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General - October 12, 2016

Assisi: In the spirit of religious dialogue, tolerance

A cross-section
A cross-section of delegates at the inter-religious peace meeting in Assisi, Italy

Between September 18 and 20, the community Sant’Egidio hosted religious leaders from across different faiths in Assisi, Italy, for a 3-day inter-religious peace meeting, aimed at achieving peaceful coexistence in the world


  By Adam Alqali

The world is today grappling with several conflicts and crises, many of whom could directly be linked to religion. And when you talk of religious conflicts in the world, 3 of the world’s major religions – Christianity, Judaism and Islam – easily come to mind.

It was in the spirit of bringing about peaceful coexistence among the followers of the world’s different faiths that religious leaders converged at Assisi, Italy, for a 3-day inter-religious peace meeting, between September 18 and 20.

The annual world meeting of religious leaders was initiated by the Pope (Saint) John Paul II, on October 27th 1986 and since then, every year, members of various religions of the world including Islam, Christianity, Judaism, gather to discuss and dialogue about how religions could be force for world peace – and not violent conflicts.

This year’s event themed: “Thirst for Peace. Religions and Cultures in Dialogue” was hosted by the Community of Sant Egidio, an ecumenical movement working to build bridges of understanding between cultures, religions and races.

Speaking at the meeting’s opening ceremony, founder of the Community of Sant’ Egidio, Andrea Riccardi, said dialogue was something humanity needed to face more than anything else, adding that the alternative was “too horrifying even to conceive”.

Riccardi, who said no power, could hold together a world so fragmented and complex, however, added that there was the need for a global and ecumenical vision and the awareness that “we all belong to the same creator.” “The art of dialogue becomes paramount to unite and bridge gaps, to illuminate what is shared and give value to what is different,” he said.

“Men and women of different religions, we have come together as pilgrims to the city of Saint Francis,” read the 2016 Appeal for Peace read at the meeting in Assisi. “Here, in 1986, thirty years ago, at the invitation of the Pope John Paul II, religious representatives from all over the world gathered for the first time in such large numbers and with solemnity to affirm that there is an unbreakable bond between that great good, peace, and an authentic religious attitude.”

The appeal further adds that: “May a new age finally comes, in which the globalized world will become a family of nations. May we feel responsible for building a true peace, which would be attentive to the authentic needs of individuals and communities, which would prevent conflicts through collaboration, and which would overcome hatred and barriers through encounters and dialogue.”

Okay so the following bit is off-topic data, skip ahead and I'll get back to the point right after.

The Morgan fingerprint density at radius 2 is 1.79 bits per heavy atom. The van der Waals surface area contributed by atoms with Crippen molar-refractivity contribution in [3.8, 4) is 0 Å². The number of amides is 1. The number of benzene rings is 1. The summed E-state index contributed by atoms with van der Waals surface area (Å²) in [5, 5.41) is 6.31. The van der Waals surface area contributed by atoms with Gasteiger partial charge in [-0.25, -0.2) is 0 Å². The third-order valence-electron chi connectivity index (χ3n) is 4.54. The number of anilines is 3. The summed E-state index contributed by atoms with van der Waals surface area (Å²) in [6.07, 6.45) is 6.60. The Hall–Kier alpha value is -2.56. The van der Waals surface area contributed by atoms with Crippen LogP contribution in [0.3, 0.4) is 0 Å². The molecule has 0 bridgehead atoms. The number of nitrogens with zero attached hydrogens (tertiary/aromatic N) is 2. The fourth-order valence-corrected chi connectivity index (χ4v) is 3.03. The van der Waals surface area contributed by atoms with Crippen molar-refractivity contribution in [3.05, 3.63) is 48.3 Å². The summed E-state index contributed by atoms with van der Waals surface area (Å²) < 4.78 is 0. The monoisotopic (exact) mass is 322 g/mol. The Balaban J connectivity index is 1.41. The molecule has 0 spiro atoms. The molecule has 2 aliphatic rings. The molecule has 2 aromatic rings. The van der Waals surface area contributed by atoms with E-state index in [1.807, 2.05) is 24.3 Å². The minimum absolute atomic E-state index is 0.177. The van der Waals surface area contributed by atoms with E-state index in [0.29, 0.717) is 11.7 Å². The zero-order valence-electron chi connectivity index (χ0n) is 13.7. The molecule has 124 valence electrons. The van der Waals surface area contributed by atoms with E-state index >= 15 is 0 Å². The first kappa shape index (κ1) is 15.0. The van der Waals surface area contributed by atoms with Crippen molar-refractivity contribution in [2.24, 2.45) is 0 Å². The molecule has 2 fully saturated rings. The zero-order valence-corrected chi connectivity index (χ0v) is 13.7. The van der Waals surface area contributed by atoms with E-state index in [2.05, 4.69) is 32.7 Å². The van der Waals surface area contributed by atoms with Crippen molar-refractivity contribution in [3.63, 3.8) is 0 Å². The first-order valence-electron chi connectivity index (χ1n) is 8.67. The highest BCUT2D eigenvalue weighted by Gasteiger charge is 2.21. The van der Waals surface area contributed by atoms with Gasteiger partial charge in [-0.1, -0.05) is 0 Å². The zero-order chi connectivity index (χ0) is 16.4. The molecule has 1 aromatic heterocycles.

A four-man Nigerian delegation headed by the Archbishop of Abuja, John Cardinal Onaiyekan, and had as members, the Emir of Kano, Muhammadu Sanusi II, President of the Catholic Bishops Conference of Nigeria and Archbishop of Jos, Ignatius Kaigama and the Bishop of Sokoto Diocese, Matthew Kukah, also participated at the meeting.

At the event, Cardinal John Onaiyekan spoke on the theme “Terrorism Denies God” and both the Emir of Kano, Muhammadu Sanusi II, and the Archbishop of Jos, Ignatius Kaigama spoke on the “Challenges of Global Africa” while Bishop Matthew Kukah spoke on “Christians and Muslims to the Test of Co-existence”.

A week later, a similar event with religious leaders was held by Sant’Egidio community at Abuja, the Nigerian capital.

Speaking at the event, Bishop Mathew Hassan Kukah, Bishop of the Roman Catholic Diocese of Sokoto wondered why Africans were going to war for “flimsy reasons” adding that the future of peace on the continent was in the hands of its youth population.

Also speaking at the program, Ibrahim Jega, the executive secretary of the board of Abuja’s National Mosque said interfaith dialogue was clearly stated in both Muslim and Christian scriptures adding that “it had been abandoned by followers of both faiths”.

“Christianity teaches us to love one another while Islam teaches us to care for our neighbors – irrespective of their faith,” said Jega. “The prophet sent his companions to take refuge with the Christian King Negus of Abyssinia and when the pagan Meccans came looking for them he refused to hand the Muslims over to them.”

Jega, who urged followers of both Islam and Christianity to be “sincere and committed” to the true teachings of their religions, towards peaceful coexistence added that groups like the Lord’s Resistance Army, LRA, and Boko Haram were not fighting religious wars, instead; were fighting for their selfish interests.

Forums like that are believe to be critical in building bridges of understanding among the followers of various religions of the world towards attaining peaceful and harmonious coexistence among the peoples of the world.




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